News from Ireland - news from around the 32 counties



History was quietly made on Sunday, November 11, when for the first time ever a Catholic priest led Antrim's Service of Remembrance in memory of those who paid the ultimate price in wartime.

Elsewhere, however, lives were threatened over the symbol of that solemn sacrifice – the poppy.
The most important day in the Royal British Legion calendar got under way with military precision at 2:15 p.m., and a huge cross-community crowd saluted the sacrifice of local members of the security forces before making their way to the Antrim Forum.

Five years ago around 350 people gathered for the service, but that figure has doubled – and is continuing to rise. Indeed, there was standing room only as Father Sean Emerson led the service, assisted by Protestant churchmen.
[Source: Antrim Guardian]


A couple who claim they are the victims of an on-going campaign of harassment and assault by Newry P.S.N.I., were at the center of a heavy-handed policing incident that recently prompted Councilor Michael Ruane to speak out at the unjustified level of force used by police against them.

The chairman of the Policing and Community Safety Partnership (P.C.S.P.) voiced his concerns two weeks ago at the very public incident, which occurred on Monaghan Street in Newry, in the early hours of Saturday, October 27, and resulted in the hospitalization of the couple. In the statement, he expressed his concern about the tactics police used.

“This makes the job of the P.C.S.P., whose remit is to build confidence between the public and the P.S.N.I., incredibly difficult. According to witnesses, the level of force used by the policemen involved cannot be justified. Whilst I accept that this case is now with the police ombudsman, this very public incident has, I believe, certainly undermined much of the positive work that we have been involved in creating confidence between the community and the P.S.N.I.”
[Source: Examiner Newspaper]


A seizure of drugs worth an estimated $50,000 took place during a Garda (police) search of a house in Kilminchey, Portlaoise, County Laois, on Sunday, November 11.

The drugs included ecstasy tablets, cannabis herb and cannabis resin.

A 30-year-old man was arrested following a second raid.

The man was detained at a property at Graiguecullen, Co. Carlow, where Gardaí also discovered speed and cannabis herb with an estimated street value of $7,500.
[Source: Irish Times]


Liberty Insurance is set to shed 75 jobs in its Cavan offices in a "restructuring" that will see a total of almost 300 jobs axed nationally.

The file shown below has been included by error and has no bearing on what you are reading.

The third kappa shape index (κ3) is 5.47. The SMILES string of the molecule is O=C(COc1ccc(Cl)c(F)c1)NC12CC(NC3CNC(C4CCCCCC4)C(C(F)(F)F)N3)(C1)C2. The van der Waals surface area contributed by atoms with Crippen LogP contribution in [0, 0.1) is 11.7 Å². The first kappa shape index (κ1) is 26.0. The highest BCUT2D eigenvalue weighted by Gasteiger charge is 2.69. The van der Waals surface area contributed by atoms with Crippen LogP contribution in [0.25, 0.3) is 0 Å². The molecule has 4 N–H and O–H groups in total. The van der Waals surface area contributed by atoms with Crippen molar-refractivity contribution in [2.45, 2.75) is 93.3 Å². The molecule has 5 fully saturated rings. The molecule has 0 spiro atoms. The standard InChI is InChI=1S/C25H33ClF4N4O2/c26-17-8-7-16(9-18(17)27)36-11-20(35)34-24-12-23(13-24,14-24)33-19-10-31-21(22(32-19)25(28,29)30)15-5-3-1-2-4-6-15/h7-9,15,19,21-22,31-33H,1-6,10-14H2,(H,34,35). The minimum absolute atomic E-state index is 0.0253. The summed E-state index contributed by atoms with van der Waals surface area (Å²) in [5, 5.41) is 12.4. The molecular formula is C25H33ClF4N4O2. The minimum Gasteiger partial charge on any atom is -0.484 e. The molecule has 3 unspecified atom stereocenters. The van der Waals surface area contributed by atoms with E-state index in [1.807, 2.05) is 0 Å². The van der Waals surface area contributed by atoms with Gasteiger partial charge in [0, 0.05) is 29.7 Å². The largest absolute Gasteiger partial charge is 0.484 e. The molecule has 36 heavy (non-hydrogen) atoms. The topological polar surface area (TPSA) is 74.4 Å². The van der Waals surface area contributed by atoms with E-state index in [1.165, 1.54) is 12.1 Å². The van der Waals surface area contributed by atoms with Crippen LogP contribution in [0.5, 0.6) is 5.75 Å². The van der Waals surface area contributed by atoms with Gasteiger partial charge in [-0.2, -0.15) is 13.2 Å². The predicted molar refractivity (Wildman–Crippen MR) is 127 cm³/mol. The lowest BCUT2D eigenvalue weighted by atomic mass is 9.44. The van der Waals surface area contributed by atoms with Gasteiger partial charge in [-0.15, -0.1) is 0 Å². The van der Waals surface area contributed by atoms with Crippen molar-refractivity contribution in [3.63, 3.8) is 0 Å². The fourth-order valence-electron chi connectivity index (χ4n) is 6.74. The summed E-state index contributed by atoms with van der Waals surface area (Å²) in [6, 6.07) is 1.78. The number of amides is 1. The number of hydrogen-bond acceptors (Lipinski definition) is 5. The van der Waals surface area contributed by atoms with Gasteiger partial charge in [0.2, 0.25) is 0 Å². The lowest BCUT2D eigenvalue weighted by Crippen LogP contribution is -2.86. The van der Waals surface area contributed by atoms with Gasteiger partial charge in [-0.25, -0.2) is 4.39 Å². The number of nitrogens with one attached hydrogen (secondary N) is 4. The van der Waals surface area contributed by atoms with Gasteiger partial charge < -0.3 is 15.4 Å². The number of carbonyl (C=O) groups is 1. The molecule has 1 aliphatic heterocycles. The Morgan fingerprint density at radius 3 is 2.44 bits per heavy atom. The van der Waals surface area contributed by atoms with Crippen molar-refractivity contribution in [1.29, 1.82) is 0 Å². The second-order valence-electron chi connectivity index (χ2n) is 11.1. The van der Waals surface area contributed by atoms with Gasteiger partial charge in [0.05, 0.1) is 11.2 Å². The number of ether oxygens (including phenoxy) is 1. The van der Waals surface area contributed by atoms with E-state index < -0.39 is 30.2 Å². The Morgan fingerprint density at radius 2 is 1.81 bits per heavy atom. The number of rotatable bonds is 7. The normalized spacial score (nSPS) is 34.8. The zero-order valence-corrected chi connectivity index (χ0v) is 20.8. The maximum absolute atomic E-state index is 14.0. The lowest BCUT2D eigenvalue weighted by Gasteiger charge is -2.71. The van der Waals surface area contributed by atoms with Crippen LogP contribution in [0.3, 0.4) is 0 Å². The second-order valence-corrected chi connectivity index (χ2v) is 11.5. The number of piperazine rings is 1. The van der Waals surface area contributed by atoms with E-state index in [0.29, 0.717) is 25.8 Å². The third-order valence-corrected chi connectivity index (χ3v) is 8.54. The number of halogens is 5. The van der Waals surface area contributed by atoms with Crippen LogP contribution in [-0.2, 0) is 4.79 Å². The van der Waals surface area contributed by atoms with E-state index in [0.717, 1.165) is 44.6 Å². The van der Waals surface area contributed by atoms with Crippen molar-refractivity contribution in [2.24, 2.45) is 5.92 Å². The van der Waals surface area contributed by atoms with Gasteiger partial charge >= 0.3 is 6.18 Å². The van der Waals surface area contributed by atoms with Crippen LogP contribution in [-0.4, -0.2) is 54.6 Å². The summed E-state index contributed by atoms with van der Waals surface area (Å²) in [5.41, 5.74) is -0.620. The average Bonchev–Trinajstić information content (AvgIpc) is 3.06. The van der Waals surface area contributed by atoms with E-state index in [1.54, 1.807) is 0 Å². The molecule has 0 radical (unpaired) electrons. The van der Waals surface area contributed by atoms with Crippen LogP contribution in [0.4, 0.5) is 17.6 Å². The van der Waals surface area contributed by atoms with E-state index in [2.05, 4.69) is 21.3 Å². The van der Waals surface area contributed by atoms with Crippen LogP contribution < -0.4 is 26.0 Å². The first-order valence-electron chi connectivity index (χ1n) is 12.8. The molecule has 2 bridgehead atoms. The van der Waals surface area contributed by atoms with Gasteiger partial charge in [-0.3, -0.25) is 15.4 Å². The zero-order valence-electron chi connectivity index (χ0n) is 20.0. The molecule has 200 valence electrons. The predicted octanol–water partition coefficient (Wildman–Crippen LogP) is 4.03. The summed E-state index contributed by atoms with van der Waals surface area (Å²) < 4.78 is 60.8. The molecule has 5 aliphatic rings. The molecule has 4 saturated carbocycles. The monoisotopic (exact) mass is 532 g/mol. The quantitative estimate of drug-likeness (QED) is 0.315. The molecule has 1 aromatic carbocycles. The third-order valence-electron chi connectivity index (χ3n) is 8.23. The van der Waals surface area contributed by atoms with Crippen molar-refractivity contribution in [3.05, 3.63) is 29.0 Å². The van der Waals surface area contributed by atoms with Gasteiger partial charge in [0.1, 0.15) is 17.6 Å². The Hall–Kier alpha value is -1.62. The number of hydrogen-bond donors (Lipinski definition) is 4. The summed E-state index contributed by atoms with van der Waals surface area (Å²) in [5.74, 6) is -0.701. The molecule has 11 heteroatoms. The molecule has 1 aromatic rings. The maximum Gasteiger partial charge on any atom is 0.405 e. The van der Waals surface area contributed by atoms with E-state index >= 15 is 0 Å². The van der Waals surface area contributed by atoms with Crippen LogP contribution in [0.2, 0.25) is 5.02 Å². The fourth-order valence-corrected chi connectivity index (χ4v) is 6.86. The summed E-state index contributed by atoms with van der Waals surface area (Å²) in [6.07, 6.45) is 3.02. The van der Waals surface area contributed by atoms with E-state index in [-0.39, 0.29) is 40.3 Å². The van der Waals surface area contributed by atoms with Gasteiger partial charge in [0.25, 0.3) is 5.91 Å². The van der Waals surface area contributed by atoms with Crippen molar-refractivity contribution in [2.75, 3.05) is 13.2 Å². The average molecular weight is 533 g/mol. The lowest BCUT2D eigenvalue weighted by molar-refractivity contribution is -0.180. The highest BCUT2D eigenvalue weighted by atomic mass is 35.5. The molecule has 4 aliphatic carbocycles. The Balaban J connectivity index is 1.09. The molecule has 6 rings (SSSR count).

Employees were addressed at briefings in Cavan, Dublin and Enniskillen last Thursday and heard that in addition to the 75 Cavan jobs going, a further 140 redundancies in Dublin, and 70 in Enniskillen will go.

Liberty said that the move comes after a "strategic review of its cost base" and that they are seeking to secure 285 redundancies, "most of which it is hoped will be voluntary.” They say the move is due to the volume of the U.K. business declining sharply over the past few years.
[Source: The Anglo Celt]


The average consumer debt in the county has increased five-fold over the last four years with judgment claims filed against Clare debtors jumping from $1,175,701in 2008 to a current figure of $7.234 million.

An indication of the hardship Clare people are experiencing is also reflected in the dramatic rise of credit union’s taking defaulters to court.

Of all the credit unions in the country, Scariff-based Derg Credit Union has registered the highest number of judgments against customers this year, with 46. St. Francis Credit Union, headquartered in Ennis, had the third-highest with 33 judgments over the same period.
[Source: Clare Champion]


Cork City has one of the highest suicide rates in the country, according to preliminary estimates released last week by the C.S.O.

The Mahon-based body found that there were 61 deaths by suicide officially recorded between 2009 and 2011 in Cork City, with a total of 210 in the city and county. However, one expert in the area believes the real figures may be even higher than those reported.

Professor Ella Arensman, director of research, National Suicide Research Foundation, U.C.C. says she wishes that the C.S.O. didn’t release preliminary figures which are almost always an under-representation of true figures. “The actual figures are always higher,” she said. “We have to be careful for 2010 and 2011 with the C.S.O. figures.”

"Anything you get with suicide rates is two years behind,” according to Pat Buckley, founder of Let’s Get Together Foundation, based in Midleton. “You can’t get last year’s stats on suicide, but you can get stats on everything else,” he said.

Mr. Buckley believes suicide figures are hugely underestimated with many deaths listed as accidental poisoning, crashes and accidents that are actually suicides.
[Source: Cork Independent]